[Mageia-discuss] home network using broadband router

e-letter inpost at gmail.com
Wed Mar 7 00:10:08 CET 2012

On 06/03/2012, mageia-discuss-request at mageia.org
<mageia-discuss-request at mageia.org> wrote:
> Message: 3
> Date: Tue, 6 Mar 2012 00:47:01 +0000
> From: WALKER RICHARD <richard.j.walker at ntlworld.com>
> Quick answer; yes
> man ifconfig should get you started. From memory you can set an
> address for an ethernet card with something like;
> ifconfig eth0
> That implicitly brings up the connection.
> This much is already working for you as you say both PCs can reach the
> internet. So let's take a step back. I don't want you to "publish"
> your PC addresses, but if they are both on the same network then they
> should both have addresses in the private network ranges. The most
> common on routers are;
> 10.?.?.?
> 192.168.?.?

command terminal 'ifconfig' returns value for eth1, '192...', but not '10...'.

> Can you configure your router? Do you know if it has a web-based
> configuration address? If you haven't come across this before, this is
> a "web page" generated by your router which provides access to its
> configuration by means of forms on web pages. It is normally accessed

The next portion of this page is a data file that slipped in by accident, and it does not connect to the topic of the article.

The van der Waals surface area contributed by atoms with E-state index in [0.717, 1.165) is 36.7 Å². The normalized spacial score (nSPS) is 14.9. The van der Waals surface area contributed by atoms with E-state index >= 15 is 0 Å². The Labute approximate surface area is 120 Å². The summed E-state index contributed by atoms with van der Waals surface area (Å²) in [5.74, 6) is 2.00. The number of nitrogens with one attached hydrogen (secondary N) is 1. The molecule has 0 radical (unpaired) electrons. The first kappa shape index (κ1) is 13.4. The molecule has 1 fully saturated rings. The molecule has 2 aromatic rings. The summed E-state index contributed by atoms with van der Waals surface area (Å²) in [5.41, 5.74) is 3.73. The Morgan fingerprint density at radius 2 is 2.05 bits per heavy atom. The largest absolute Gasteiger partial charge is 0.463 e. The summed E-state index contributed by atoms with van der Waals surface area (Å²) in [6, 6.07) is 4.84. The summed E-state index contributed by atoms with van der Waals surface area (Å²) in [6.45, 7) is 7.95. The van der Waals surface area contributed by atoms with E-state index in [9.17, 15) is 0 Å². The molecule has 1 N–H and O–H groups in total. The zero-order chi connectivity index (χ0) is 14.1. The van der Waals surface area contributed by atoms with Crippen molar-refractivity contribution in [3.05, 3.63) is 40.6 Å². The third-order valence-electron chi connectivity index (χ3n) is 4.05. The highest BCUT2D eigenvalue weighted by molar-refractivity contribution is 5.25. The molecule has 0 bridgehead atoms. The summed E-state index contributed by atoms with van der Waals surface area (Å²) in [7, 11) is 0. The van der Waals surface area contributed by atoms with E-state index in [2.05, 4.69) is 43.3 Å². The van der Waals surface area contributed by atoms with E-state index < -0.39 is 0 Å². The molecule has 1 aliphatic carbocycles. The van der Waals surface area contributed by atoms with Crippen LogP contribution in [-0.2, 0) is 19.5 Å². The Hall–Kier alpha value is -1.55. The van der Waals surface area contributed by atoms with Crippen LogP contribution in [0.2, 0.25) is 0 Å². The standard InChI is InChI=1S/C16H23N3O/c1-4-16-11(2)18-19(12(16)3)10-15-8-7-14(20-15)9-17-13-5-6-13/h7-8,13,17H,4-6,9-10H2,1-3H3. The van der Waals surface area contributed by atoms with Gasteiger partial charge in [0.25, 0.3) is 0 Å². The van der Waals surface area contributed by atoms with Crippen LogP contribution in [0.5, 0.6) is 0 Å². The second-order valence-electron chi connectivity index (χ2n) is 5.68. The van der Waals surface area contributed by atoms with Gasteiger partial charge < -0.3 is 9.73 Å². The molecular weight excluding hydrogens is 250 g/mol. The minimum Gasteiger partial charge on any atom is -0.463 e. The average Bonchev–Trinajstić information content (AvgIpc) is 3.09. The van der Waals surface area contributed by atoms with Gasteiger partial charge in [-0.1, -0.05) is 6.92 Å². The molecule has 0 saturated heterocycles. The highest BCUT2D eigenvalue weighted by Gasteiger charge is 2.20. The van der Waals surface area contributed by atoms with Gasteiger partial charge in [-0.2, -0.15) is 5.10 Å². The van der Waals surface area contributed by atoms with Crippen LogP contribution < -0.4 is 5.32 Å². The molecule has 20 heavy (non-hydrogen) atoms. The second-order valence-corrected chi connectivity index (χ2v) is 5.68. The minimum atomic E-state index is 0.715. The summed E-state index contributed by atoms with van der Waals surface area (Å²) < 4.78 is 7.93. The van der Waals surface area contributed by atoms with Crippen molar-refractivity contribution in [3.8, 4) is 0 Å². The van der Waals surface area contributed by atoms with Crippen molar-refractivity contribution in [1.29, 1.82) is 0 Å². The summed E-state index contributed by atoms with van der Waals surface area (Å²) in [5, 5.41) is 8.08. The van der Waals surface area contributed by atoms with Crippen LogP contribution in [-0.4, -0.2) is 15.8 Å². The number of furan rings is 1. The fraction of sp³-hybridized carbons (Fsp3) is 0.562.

> by entering the address in your browser, but this cannot easily work
> if your PC and your router are on different networks, with different
> address ranges. For example, the router might be on and
> your PC is on a.b.x.x  where a and b are NOT 192 and 168.

yes, there is a configuration address 'http://192...' accessible via
web browser.

> Let us take one more step back. When you configured your network on
> each computer (using MCC?)  did you opt for manual or automatic (via
> DHCP) configuration of the network address? That, I think, is the key
> starting point.

automatic dhcp. To check, the command 'drakconnect' was used to
activate the network configuration process; the default is automatic
ip (bootp/dchp) connection protocol

> If it is manual then you chose the addresses and typed them in. If it
> is automatic (via DHCP) then they will have been allocated by EITHER
> your router (which seems unlikely given the trouble your having) OR by
> your ISP, and that means they are permitting you to have more than one
> public address for your location AND that the address really is
> public; if I knew your address I could probe your network - that is
> potentially highly risky and is why the common practice, in these
> parts, is for each subscriber to get one public address and have the
> modem/router provide NAT for private networks on the premises.

I think the ip address is determined by the isp; if the router is
switched off and then on, a new ip address is assigned.

> I hope I haven't confused the issue. Let me re-state the important
> questions:
> 1. Are your PC addresses similar to each other?

yes, they differ by a digit

> 2. Are they in the private network range? (10.?.?.? or 192.168.?.?)

yes, 192...

> 3. Do you have the make and model of your router? (yes/no will do for now.)


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